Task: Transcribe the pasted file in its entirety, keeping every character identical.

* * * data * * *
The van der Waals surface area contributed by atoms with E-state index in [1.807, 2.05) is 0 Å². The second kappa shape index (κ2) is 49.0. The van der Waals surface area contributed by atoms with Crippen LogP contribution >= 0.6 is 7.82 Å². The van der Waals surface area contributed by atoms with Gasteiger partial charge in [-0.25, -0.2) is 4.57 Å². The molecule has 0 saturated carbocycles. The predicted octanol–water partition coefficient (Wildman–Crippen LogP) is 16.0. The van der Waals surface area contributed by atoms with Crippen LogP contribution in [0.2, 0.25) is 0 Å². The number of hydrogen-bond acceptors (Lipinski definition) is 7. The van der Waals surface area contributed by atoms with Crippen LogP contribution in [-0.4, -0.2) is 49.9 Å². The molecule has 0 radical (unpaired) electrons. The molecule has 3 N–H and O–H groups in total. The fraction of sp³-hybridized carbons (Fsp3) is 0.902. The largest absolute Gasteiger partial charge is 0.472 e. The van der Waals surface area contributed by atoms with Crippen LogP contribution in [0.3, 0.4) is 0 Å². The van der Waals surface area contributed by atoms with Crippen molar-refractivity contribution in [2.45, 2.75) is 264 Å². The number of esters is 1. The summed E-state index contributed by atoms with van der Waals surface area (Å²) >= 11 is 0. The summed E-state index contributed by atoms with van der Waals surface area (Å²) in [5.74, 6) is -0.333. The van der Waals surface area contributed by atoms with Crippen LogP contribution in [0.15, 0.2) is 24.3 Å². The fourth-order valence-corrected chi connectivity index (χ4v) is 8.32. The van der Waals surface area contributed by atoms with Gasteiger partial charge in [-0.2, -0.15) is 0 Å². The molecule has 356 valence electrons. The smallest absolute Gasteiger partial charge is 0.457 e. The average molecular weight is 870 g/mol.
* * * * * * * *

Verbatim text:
The van der Waals surface area contributed by atoms with E-state index in [1.807, 2.05) is 0 Å². The second kappa shape index (κ2) is 49.0. The van der Waals surface area contributed by atoms with Crippen LogP contribution >= 0.6 is 7.82 Å². The van der Waals surface area contributed by atoms with Gasteiger partial charge in [-0.25, -0.2) is 4.57 Å². The molecule has 0 saturated carbocycles. The predicted octanol–water partition coefficient (Wildman–Crippen LogP) is 16.0. The van der Waals surface area contributed by atoms with Crippen LogP contribution in [0.2, 0.25) is 0 Å². The number of hydrogen-bond acceptors (Lipinski definition) is 7. The van der Waals surface area contributed by atoms with Crippen LogP contribution in [-0.4, -0.2) is 49.9 Å². The molecule has 0 radical (unpaired) electrons. The molecule has 3 N–H and O–H groups in total. The fraction of sp³-hybridized carbons (Fsp3) is 0.902. The largest absolute Gasteiger partial charge is 0.472 e. The van der Waals surface area contributed by atoms with Crippen LogP contribution in [0.3, 0.4) is 0 Å². The van der Waals surface area contributed by atoms with Crippen molar-refractivity contribution in [2.45, 2.75) is 264 Å². The number of esters is 1. The summed E-state index contributed by atoms with van der Waals surface area (Å²) >= 11 is 0. The summed E-state index contributed by atoms with van der Waals surface area (Å²) in [5.74, 6) is -0.333. The van der Waals surface area contributed by atoms with Crippen LogP contribution in [0.15, 0.2) is 24.3 Å². The fourth-order valence-corrected chi connectivity index (χ4v) is 8.32. The van der Waals surface area contributed by atoms with Gasteiger partial charge in [-0.2, -0.15) is 0 Å². The molecule has 356 valence electrons. The smallest absolute Gasteiger partial charge is 0.457 e. The average molecular weight is 870 g/mol.